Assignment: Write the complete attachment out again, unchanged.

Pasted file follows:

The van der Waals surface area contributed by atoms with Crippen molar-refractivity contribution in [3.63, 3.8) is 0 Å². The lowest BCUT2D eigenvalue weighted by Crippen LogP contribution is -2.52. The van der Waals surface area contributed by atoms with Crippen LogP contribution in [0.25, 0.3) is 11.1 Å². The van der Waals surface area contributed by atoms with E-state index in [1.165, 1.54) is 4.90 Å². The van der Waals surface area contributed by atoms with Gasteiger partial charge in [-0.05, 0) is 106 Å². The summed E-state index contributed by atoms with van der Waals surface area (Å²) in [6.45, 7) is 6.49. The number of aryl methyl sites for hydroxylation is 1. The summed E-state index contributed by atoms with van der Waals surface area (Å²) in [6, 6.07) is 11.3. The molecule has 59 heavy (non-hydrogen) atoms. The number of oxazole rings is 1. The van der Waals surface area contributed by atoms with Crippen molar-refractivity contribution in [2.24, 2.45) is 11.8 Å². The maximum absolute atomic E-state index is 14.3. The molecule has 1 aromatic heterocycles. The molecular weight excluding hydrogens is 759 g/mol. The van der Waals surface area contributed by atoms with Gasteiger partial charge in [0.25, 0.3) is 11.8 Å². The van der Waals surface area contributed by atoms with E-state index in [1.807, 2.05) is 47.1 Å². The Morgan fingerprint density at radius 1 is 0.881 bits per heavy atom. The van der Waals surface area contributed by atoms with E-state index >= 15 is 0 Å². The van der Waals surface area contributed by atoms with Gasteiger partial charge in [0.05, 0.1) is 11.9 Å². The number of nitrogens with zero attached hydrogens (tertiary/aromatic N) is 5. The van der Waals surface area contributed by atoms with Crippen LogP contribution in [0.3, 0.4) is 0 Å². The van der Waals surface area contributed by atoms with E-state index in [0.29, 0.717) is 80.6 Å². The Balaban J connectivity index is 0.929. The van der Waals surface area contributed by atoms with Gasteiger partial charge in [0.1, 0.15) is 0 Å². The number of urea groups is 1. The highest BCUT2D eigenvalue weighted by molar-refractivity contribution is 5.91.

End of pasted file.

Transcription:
The van der Waals surface area contributed by atoms with Crippen molar-refractivity contribution in [3.63, 3.8) is 0 Å². The lowest BCUT2D eigenvalue weighted by Crippen LogP contribution is -2.52. The van der Waals surface area contributed by atoms with Crippen LogP contribution in [0.25, 0.3) is 11.1 Å². The van der Waals surface area contributed by atoms with E-state index in [1.165, 1.54) is 4.90 Å². The van der Waals surface area contributed by atoms with Gasteiger partial charge in [-0.05, 0) is 106 Å². The summed E-state index contributed by atoms with van der Waals surface area (Å²) in [6.45, 7) is 6.49. The number of aryl methyl sites for hydroxylation is 1. The summed E-state index contributed by atoms with van der Waals surface area (Å²) in [6, 6.07) is 11.3. The molecule has 59 heavy (non-hydrogen) atoms. The number of oxazole rings is 1. The van der Waals surface area contributed by atoms with Crippen molar-refractivity contribution in [2.24, 2.45) is 11.8 Å². The maximum absolute atomic E-state index is 14.3. The molecule has 1 aromatic heterocycles. The molecular weight excluding hydrogens is 759 g/mol. The van der Waals surface area contributed by atoms with Gasteiger partial charge in [0.25, 0.3) is 11.8 Å². The van der Waals surface area contributed by atoms with E-state index in [1.807, 2.05) is 47.1 Å². The Morgan fingerprint density at radius 1 is 0.881 bits per heavy atom. The van der Waals surface area contributed by atoms with E-state index >= 15 is 0 Å². The van der Waals surface area contributed by atoms with Gasteiger partial charge in [0.05, 0.1) is 11.9 Å². The number of nitrogens with zero attached hydrogens (tertiary/aromatic N) is 5. The van der Waals surface area contributed by atoms with Crippen LogP contribution in [0.3, 0.4) is 0 Å². The van der Waals surface area contributed by atoms with E-state index in [0.29, 0.717) is 80.6 Å². The Balaban J connectivity index is 0.929. The van der Waals surface area contributed by atoms with Gasteiger partial charge in [0.1, 0.15) is 0 Å². The number of urea groups is 1. The highest BCUT2D eigenvalue weighted by molar-refractivity contribution is 5.91.